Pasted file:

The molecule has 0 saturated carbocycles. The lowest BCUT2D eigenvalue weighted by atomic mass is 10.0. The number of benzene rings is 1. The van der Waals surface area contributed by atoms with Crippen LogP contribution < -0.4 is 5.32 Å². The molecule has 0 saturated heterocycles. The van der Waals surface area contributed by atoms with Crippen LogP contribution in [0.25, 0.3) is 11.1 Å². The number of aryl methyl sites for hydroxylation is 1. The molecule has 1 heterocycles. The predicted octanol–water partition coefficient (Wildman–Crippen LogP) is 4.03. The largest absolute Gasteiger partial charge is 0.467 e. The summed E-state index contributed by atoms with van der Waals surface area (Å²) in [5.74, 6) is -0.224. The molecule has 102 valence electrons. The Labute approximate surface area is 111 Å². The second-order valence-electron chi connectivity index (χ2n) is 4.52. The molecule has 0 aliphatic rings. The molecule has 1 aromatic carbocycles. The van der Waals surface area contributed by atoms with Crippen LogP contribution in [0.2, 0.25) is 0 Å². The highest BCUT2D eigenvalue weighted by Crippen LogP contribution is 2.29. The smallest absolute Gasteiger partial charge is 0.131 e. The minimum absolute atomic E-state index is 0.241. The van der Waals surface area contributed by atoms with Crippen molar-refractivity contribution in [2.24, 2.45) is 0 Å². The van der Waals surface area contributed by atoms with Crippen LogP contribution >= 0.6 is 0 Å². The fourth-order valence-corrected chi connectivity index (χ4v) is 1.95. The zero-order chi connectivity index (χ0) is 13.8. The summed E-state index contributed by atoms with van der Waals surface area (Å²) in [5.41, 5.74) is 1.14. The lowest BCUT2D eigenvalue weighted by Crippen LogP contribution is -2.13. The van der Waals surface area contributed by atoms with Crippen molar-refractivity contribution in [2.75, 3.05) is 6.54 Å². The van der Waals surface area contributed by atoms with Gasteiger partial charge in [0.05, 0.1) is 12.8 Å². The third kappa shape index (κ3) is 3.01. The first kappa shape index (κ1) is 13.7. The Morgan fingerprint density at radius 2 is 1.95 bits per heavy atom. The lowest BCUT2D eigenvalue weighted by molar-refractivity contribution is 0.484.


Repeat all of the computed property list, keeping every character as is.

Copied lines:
The molecule has 0 saturated carbocycles. The lowest BCUT2D eigenvalue weighted by atomic mass is 10.0. The number of benzene rings is 1. The van der Waals surface area contributed by atoms with Crippen LogP contribution < -0.4 is 5.32 Å². The molecule has 0 saturated heterocycles. The van der Waals surface area contributed by atoms with Crippen LogP contribution in [0.25, 0.3) is 11.1 Å². The number of aryl methyl sites for hydroxylation is 1. The molecule has 1 heterocycles. The predicted octanol–water partition coefficient (Wildman–Crippen LogP) is 4.03. The largest absolute Gasteiger partial charge is 0.467 e. The summed E-state index contributed by atoms with van der Waals surface area (Å²) in [5.74, 6) is -0.224. The molecule has 102 valence electrons. The Labute approximate surface area is 111 Å². The second-order valence-electron chi connectivity index (χ2n) is 4.52. The molecule has 0 aliphatic rings. The molecule has 1 aromatic carbocycles. The van der Waals surface area contributed by atoms with Crippen LogP contribution in [0.2, 0.25) is 0 Å². The highest BCUT2D eigenvalue weighted by Crippen LogP contribution is 2.29. The smallest absolute Gasteiger partial charge is 0.131 e. The minimum absolute atomic E-state index is 0.241. The van der Waals surface area contributed by atoms with Crippen molar-refractivity contribution in [2.24, 2.45) is 0 Å². The van der Waals surface area contributed by atoms with Crippen LogP contribution >= 0.6 is 0 Å². The fourth-order valence-corrected chi connectivity index (χ4v) is 1.95. The zero-order chi connectivity index (χ0) is 13.8. The summed E-state index contributed by atoms with van der Waals surface area (Å²) in [5.41, 5.74) is 1.14. The lowest BCUT2D eigenvalue weighted by Crippen LogP contribution is -2.13. The van der Waals surface area contributed by atoms with Crippen molar-refractivity contribution in [2.75, 3.05) is 6.54 Å². The van der Waals surface area contributed by atoms with Gasteiger partial charge in [0.05, 0.1) is 12.8 Å². The third kappa shape index (κ3) is 3.01. The first kappa shape index (κ1) is 13.7. The Morgan fingerprint density at radius 2 is 1.95 bits per heavy atom. The lowest BCUT2D eigenvalue weighted by molar-refractivity contribution is 0.484.